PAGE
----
In some cases, employers are pushing back, especially when large sums of money are at stake. The hyper-progressive internal politics of Facebook have been documented here at Quillette by one of the company’s former senior managers. Yet Facebook still makes millions from pro-Trump ads. At Spotify, which reportedly paid $100 million to get exclusive rights to Rogan’s podcast, it’s perhaps not surprising that Spotify management “has a limited tolerance for the mutiny on deck.” At Coinbase—a large San Francisco-based digital currency exchange, CEO Brian Armstrong recently issued an explicitly apolitical mission statement, and stuck with it even after activist-minded subordinates threatened to quit. (According to Armstrong, about five percent of his staff are walking away.) While Hachette caved to the anti-Allen mob in New York, it’s important to remember that its UK counterpart held firm on defending Rowling. And that Star workers who came for DiManno never got the struggle session they demanded. No senior editors signed on to the anti-DiManno letter, and the issue seems to have simply disappeared—perhaps because DiManno, unlike Paradkar, has a real following among ordinary readers. Once you get beyond the public postures, corporate culture is still, ultimately, about making money.
When these disputes play out on social media, one often sees conservatives demanding that managers “grow a spine” and face down their activist staff. Armstrong, in particular, has won praise for his stance among some tech entrepreneurs, including computer scientist Paul Graham, who told his 1.2 million followers that “@brian_armstrong leads the way. I predict most successful companies will follow Coinbase’s lead. If only because those who don’t are less likely to succeed.” Yet the dynamic that’s developing here isn’t a simple narrative of woke staffers versus hard-headed management. Over the summer, recall, many corporate social-media accounts turned into a non-stop slide show of Black Lives Matter slogans and solemn #allyship messaging. As York University management professor David Weitzner noted in Quillette, these campaigns often serve as a quick and cheap gambit to enhance a company’s brand, and thereby advance the core mission of increasing shareholder value.
Moreover, some tech leaders really do seem to have become true believers—including, apparently, at Yelp, which recently announced a dubious feature that would allow users to tag local businesses as racist. And it’s interesting to observe that Armstrong’s most vicious critic is none other than former Twitter CEO Dick Costolo, who denounced the Coinbase CEO as one of those “me-first capitalists who think you can separate society.” He added that such people “are going to be the first people lined up against the wall and shot in the revolution” and that he would “happily provide video commentary.” (Costolo’s own worth is estimated at $300 million. During his tenure as Twitter CEO, ironically, he bemoaned the proliferation of exactly this type of abuse on his own platform.)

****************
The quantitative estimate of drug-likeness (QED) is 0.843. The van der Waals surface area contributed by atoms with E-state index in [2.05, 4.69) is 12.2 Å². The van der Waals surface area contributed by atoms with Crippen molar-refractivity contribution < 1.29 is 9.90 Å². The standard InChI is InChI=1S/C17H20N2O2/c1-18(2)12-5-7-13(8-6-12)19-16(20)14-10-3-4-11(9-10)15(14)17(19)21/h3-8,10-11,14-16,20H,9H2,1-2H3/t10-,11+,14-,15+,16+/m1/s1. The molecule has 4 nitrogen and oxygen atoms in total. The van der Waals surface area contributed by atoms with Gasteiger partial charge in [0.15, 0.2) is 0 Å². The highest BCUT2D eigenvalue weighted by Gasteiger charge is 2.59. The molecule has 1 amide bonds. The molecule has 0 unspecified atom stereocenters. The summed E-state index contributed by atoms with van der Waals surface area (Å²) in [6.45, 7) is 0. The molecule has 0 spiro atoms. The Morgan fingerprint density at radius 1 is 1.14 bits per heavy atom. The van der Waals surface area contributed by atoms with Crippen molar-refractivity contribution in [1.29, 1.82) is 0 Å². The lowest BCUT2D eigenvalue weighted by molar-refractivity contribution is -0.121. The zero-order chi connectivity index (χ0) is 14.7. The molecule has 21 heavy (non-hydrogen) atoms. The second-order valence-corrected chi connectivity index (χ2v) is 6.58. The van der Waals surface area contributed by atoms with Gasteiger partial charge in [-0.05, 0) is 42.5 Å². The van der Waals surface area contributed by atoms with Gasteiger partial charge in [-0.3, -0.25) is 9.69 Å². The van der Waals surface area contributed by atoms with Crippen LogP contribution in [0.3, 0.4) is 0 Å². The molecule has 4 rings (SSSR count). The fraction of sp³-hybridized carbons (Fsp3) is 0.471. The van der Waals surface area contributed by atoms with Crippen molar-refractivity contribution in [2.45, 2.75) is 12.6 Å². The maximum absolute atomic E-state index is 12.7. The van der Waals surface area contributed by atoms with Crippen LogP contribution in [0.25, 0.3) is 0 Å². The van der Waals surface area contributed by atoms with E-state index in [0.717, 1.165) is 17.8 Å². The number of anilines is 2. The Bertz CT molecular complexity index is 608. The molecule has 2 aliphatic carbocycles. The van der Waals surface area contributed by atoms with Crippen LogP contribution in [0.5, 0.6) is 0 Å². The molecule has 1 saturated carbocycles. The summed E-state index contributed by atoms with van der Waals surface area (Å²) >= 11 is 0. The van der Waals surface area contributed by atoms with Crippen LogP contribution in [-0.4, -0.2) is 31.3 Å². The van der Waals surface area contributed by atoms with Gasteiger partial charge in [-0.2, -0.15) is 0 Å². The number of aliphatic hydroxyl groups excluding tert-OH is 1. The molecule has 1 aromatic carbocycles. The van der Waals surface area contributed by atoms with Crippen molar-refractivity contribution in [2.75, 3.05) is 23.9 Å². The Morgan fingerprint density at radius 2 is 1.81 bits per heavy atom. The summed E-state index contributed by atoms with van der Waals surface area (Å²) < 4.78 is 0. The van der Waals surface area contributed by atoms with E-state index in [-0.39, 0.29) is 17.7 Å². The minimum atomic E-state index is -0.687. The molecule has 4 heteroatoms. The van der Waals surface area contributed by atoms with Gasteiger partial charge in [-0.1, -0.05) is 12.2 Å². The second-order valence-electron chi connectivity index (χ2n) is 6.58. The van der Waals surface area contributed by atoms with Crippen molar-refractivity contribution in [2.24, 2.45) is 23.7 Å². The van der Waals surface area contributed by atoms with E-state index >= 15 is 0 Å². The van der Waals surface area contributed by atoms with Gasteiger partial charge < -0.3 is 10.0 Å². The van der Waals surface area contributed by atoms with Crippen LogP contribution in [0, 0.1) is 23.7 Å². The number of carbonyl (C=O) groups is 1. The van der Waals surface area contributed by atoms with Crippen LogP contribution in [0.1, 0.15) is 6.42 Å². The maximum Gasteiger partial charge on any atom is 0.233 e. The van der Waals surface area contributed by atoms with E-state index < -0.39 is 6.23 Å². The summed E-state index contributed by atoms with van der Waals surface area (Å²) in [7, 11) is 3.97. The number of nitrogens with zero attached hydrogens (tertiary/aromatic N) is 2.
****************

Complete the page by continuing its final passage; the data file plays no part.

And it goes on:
As economist Jeff Rubin told Quillette podcast listeners last month, the relationship between workers and business owners has been in flux for all sorts of reasons in recent decades. At newspapers such as the Times and the Star, union leaders once understood their role as maximizing wages and staff count, while reducing the demands placed on workers. This conflict caused all sorts of frustrations and inefficiencies. But at the very least, it anchored editorial staffers and their unions in the real world of money, head count, and punch clocks. Even if the unions spouted Marxist jargon, they also created rigidly hierarchical bureaucracies that couldn’t easily be co-opted by lone activists acting on passing trends.
That world, of course, no longer exists. In almost every private-sector industry, journalism included, unions are a pale shadow of their former selves. Labor leaders no longer even pretend they can staunch the layoffs, and so their focus increasingly has turned to questions of editorial direction and ideology, over which they still believe they can exert leverage through the back door of social media. But since their favored social-justice doctrines cast ideological dissent as a quasi-medical issue of “harm” and “safety,” the primary effect of these campaigns is to stifle staffers’ own editorial freedoms—often in a way that, paradoxically, aligns perfectly with management’s branding efforts.
Which is to say that many of these internal disputes aren’t really ideological battles at all, since both labor and management inhabit the same political subcultures, and are inclined to share the same beliefs (or at least pretend to, for public consumption). Rather, they are tactical disagreements about how big the money pot has to get before litmus tests are waived. The number, as we’ve seen, sits somewhere between Woody Allen and Joe Rogan.